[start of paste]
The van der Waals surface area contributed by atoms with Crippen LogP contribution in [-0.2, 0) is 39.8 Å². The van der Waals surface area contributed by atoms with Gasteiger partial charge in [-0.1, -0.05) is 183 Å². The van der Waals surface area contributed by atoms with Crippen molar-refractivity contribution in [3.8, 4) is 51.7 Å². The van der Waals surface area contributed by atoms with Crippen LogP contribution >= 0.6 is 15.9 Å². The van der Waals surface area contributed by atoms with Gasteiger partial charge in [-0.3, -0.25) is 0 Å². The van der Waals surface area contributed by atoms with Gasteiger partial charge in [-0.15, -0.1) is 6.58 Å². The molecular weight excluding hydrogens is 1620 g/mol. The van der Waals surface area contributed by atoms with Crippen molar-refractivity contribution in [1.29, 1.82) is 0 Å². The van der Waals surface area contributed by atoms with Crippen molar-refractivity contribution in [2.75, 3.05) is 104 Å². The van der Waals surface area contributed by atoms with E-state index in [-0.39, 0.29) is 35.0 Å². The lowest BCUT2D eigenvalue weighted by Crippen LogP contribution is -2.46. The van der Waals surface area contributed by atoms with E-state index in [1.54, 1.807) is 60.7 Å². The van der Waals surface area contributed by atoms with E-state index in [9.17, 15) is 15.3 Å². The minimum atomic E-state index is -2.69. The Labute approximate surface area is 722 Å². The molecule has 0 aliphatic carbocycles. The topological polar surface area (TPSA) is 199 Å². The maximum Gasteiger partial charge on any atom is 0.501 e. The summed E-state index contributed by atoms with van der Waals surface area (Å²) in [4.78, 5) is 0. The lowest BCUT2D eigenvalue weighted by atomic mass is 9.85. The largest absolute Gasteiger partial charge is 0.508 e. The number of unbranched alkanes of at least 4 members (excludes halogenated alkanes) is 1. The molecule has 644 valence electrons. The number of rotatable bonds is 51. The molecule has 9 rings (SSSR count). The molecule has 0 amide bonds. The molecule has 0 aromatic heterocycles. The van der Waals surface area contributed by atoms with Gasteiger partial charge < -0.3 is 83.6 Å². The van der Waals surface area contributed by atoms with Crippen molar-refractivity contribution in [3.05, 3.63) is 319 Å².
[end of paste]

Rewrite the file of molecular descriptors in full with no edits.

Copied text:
The van der Waals surface area contributed by atoms with Crippen LogP contribution in [-0.2, 0) is 39.8 Å². The van der Waals surface area contributed by atoms with Gasteiger partial charge in [-0.1, -0.05) is 183 Å². The van der Waals surface area contributed by atoms with Crippen molar-refractivity contribution in [3.8, 4) is 51.7 Å². The van der Waals surface area contributed by atoms with Crippen LogP contribution >= 0.6 is 15.9 Å². The van der Waals surface area contributed by atoms with Gasteiger partial charge in [-0.3, -0.25) is 0 Å². The van der Waals surface area contributed by atoms with Gasteiger partial charge in [-0.15, -0.1) is 6.58 Å². The molecular weight excluding hydrogens is 1620 g/mol. The van der Waals surface area contributed by atoms with Crippen molar-refractivity contribution in [1.29, 1.82) is 0 Å². The van der Waals surface area contributed by atoms with Crippen molar-refractivity contribution in [2.75, 3.05) is 104 Å². The van der Waals surface area contributed by atoms with E-state index in [-0.39, 0.29) is 35.0 Å². The lowest BCUT2D eigenvalue weighted by Crippen LogP contribution is -2.46. The van der Waals surface area contributed by atoms with E-state index in [1.54, 1.807) is 60.7 Å². The van der Waals surface area contributed by atoms with E-state index in [9.17, 15) is 15.3 Å². The minimum atomic E-state index is -2.69. The Labute approximate surface area is 722 Å². The molecule has 0 aliphatic carbocycles. The topological polar surface area (TPSA) is 199 Å². The maximum Gasteiger partial charge on any atom is 0.501 e. The summed E-state index contributed by atoms with van der Waals surface area (Å²) in [4.78, 5) is 0. The lowest BCUT2D eigenvalue weighted by atomic mass is 9.85. The largest absolute Gasteiger partial charge is 0.508 e. The number of unbranched alkanes of at least 4 members (excludes halogenated alkanes) is 1. The molecule has 644 valence electrons. The number of rotatable bonds is 51. The molecule has 9 rings (SSSR count). The molecule has 0 amide bonds. The molecule has 0 aromatic heterocycles. The van der Waals surface area contributed by atoms with Gasteiger partial charge < -0.3 is 83.6 Å². The van der Waals surface area contributed by atoms with Crippen molar-refractivity contribution in [3.05, 3.63) is 319 Å².